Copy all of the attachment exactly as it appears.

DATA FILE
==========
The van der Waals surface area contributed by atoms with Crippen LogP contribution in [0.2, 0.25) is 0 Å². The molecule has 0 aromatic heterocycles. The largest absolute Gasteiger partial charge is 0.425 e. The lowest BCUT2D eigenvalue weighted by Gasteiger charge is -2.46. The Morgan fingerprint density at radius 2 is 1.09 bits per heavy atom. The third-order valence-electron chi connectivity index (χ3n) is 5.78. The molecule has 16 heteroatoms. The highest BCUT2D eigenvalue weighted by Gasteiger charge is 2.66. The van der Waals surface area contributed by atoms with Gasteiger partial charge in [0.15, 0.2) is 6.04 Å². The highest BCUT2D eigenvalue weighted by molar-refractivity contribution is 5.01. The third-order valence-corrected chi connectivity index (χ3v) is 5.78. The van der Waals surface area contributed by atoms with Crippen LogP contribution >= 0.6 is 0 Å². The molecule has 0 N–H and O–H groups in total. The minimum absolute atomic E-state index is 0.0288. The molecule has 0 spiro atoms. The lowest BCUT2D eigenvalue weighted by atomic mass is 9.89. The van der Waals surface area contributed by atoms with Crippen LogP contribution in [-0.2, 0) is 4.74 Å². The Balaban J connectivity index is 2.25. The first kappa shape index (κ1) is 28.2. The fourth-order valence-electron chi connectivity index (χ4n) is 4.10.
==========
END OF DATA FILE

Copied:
The van der Waals surface area contributed by atoms with Crippen LogP contribution in [0.2, 0.25) is 0 Å². The molecule has 0 aromatic heterocycles. The largest absolute Gasteiger partial charge is 0.425 e. The lowest BCUT2D eigenvalue weighted by Gasteiger charge is -2.46. The Morgan fingerprint density at radius 2 is 1.09 bits per heavy atom. The third-order valence-electron chi connectivity index (χ3n) is 5.78. The molecule has 16 heteroatoms. The highest BCUT2D eigenvalue weighted by Gasteiger charge is 2.66. The van der Waals surface area contributed by atoms with Gasteiger partial charge in [0.15, 0.2) is 6.04 Å². The highest BCUT2D eigenvalue weighted by molar-refractivity contribution is 5.01. The third-order valence-corrected chi connectivity index (χ3v) is 5.78. The van der Waals surface area contributed by atoms with Crippen LogP contribution >= 0.6 is 0 Å². The molecule has 0 N–H and O–H groups in total. The minimum absolute atomic E-state index is 0.0288. The molecule has 0 spiro atoms. The lowest BCUT2D eigenvalue weighted by atomic mass is 9.89. The van der Waals surface area contributed by atoms with Crippen LogP contribution in [-0.2, 0) is 4.74 Å². The Balaban J connectivity index is 2.25. The first kappa shape index (κ1) is 28.2. The fourth-order valence-electron chi connectivity index (χ4n) is 4.10.